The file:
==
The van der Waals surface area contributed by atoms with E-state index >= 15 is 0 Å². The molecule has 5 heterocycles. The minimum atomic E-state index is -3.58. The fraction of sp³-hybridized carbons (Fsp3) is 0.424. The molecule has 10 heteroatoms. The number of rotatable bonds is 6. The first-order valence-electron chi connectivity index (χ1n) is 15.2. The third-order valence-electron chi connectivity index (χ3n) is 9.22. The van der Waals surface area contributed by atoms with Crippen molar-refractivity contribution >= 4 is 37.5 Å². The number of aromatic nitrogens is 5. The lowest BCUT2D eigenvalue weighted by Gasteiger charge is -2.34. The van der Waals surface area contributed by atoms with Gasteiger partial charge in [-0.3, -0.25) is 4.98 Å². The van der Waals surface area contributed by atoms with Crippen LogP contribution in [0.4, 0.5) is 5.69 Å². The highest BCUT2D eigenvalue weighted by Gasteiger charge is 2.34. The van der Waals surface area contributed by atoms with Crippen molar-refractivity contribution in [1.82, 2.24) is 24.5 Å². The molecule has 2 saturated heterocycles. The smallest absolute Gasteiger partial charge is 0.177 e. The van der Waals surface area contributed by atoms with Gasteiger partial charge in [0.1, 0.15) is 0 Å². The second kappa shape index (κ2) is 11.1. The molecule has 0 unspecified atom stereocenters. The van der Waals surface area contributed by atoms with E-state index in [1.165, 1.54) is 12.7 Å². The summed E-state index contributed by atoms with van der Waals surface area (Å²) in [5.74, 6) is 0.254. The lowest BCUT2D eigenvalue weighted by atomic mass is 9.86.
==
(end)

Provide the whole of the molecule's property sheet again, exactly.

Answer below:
The van der Waals surface area contributed by atoms with E-state index >= 15 is 0 Å². The molecule has 5 heterocycles. The minimum atomic E-state index is -3.58. The fraction of sp³-hybridized carbons (Fsp3) is 0.424. The molecule has 10 heteroatoms. The number of rotatable bonds is 6. The first-order valence-electron chi connectivity index (χ1n) is 15.2. The third-order valence-electron chi connectivity index (χ3n) is 9.22. The van der Waals surface area contributed by atoms with Crippen molar-refractivity contribution >= 4 is 37.5 Å². The number of aromatic nitrogens is 5. The lowest BCUT2D eigenvalue weighted by Gasteiger charge is -2.34. The van der Waals surface area contributed by atoms with Gasteiger partial charge in [-0.3, -0.25) is 4.98 Å². The van der Waals surface area contributed by atoms with Crippen LogP contribution in [0.4, 0.5) is 5.69 Å². The highest BCUT2D eigenvalue weighted by Gasteiger charge is 2.34. The van der Waals surface area contributed by atoms with Crippen molar-refractivity contribution in [1.82, 2.24) is 24.5 Å². The molecule has 2 saturated heterocycles. The smallest absolute Gasteiger partial charge is 0.177 e. The van der Waals surface area contributed by atoms with Gasteiger partial charge in [0.1, 0.15) is 0 Å². The second kappa shape index (κ2) is 11.1. The molecule has 0 unspecified atom stereocenters. The van der Waals surface area contributed by atoms with E-state index in [1.165, 1.54) is 12.7 Å². The summed E-state index contributed by atoms with van der Waals surface area (Å²) in [5.74, 6) is 0.254. The lowest BCUT2D eigenvalue weighted by atomic mass is 9.86.